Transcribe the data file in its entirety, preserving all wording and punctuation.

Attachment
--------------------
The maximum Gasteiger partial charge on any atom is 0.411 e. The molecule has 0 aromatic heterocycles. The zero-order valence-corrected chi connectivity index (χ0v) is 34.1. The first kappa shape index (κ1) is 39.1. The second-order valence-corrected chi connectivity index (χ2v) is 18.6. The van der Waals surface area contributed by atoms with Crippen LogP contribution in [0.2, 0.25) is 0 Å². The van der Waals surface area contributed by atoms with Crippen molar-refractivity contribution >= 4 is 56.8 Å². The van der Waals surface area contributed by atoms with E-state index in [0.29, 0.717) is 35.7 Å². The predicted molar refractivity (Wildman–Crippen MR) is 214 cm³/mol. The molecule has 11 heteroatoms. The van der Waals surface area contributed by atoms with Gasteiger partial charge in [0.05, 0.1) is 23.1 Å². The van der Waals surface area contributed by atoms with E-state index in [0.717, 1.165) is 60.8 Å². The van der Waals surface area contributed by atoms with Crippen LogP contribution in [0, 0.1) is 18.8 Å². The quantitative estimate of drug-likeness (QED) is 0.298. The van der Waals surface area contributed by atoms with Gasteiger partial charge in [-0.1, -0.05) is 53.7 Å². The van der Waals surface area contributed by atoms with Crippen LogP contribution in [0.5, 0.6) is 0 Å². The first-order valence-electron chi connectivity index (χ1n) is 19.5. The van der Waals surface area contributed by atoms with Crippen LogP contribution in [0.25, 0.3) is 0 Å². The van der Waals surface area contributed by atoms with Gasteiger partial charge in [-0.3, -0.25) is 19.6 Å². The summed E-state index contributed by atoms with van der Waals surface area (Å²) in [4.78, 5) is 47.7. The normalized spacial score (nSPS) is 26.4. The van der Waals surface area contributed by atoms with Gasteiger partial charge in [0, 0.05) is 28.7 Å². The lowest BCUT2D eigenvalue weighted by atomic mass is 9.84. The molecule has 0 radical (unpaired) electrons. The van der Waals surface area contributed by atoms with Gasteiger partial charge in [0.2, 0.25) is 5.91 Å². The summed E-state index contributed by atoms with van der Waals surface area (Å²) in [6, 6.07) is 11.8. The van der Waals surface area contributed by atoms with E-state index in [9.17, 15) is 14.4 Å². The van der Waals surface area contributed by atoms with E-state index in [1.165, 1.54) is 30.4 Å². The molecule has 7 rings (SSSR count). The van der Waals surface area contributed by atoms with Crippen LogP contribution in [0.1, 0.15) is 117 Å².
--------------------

The maximum Gasteiger partial charge on any atom is 0.411 e. The molecule has 0 aromatic heterocycles. The zero-order valence-corrected chi connectivity index (χ0v) is 34.1. The first kappa shape index (κ1) is 39.1. The second-order valence-corrected chi connectivity index (χ2v) is 18.6. The van der Waals surface area contributed by atoms with Crippen LogP contribution in [0.2, 0.25) is 0 Å². The van der Waals surface area contributed by atoms with Crippen molar-refractivity contribution >= 4 is 56.8 Å². The van der Waals surface area contributed by atoms with E-state index in [0.29, 0.717) is 35.7 Å². The predicted molar refractivity (Wildman–Crippen MR) is 214 cm³/mol. The molecule has 11 heteroatoms. The van der Waals surface area contributed by atoms with Gasteiger partial charge in [0.05, 0.1) is 23.1 Å². The van der Waals surface area contributed by atoms with E-state index in [0.717, 1.165) is 60.8 Å². The van der Waals surface area contributed by atoms with Crippen LogP contribution in [0, 0.1) is 18.8 Å². The quantitative estimate of drug-likeness (QED) is 0.298. The van der Waals surface area contributed by atoms with Gasteiger partial charge in [-0.1, -0.05) is 53.7 Å². The van der Waals surface area contributed by atoms with Crippen LogP contribution in [0.5, 0.6) is 0 Å². The first-order valence-electron chi connectivity index (χ1n) is 19.5. The van der Waals surface area contributed by atoms with Crippen LogP contribution in [0.25, 0.3) is 0 Å². The van der Waals surface area contributed by atoms with Gasteiger partial charge in [-0.3, -0.25) is 19.6 Å². The summed E-state index contributed by atoms with van der Waals surface area (Å²) in [4.78, 5) is 47.7. The normalized spacial score (nSPS) is 26.4. The van der Waals surface area contributed by atoms with Gasteiger partial charge in [0, 0.05) is 28.7 Å². The lowest BCUT2D eigenvalue weighted by atomic mass is 9.84. The molecule has 0 radical (unpaired) electrons. The van der Waals surface area contributed by atoms with Gasteiger partial charge in [0.2, 0.25) is 5.91 Å². The summed E-state index contributed by atoms with van der Waals surface area (Å²) in [6, 6.07) is 11.8. The van der Waals surface area contributed by atoms with E-state index in [9.17, 15) is 14.4 Å². The van der Waals surface area contributed by atoms with E-state index in [1.165, 1.54) is 30.4 Å². The molecule has 7 rings (SSSR count). The van der Waals surface area contributed by atoms with Crippen LogP contribution in [0.1, 0.15) is 117 Å².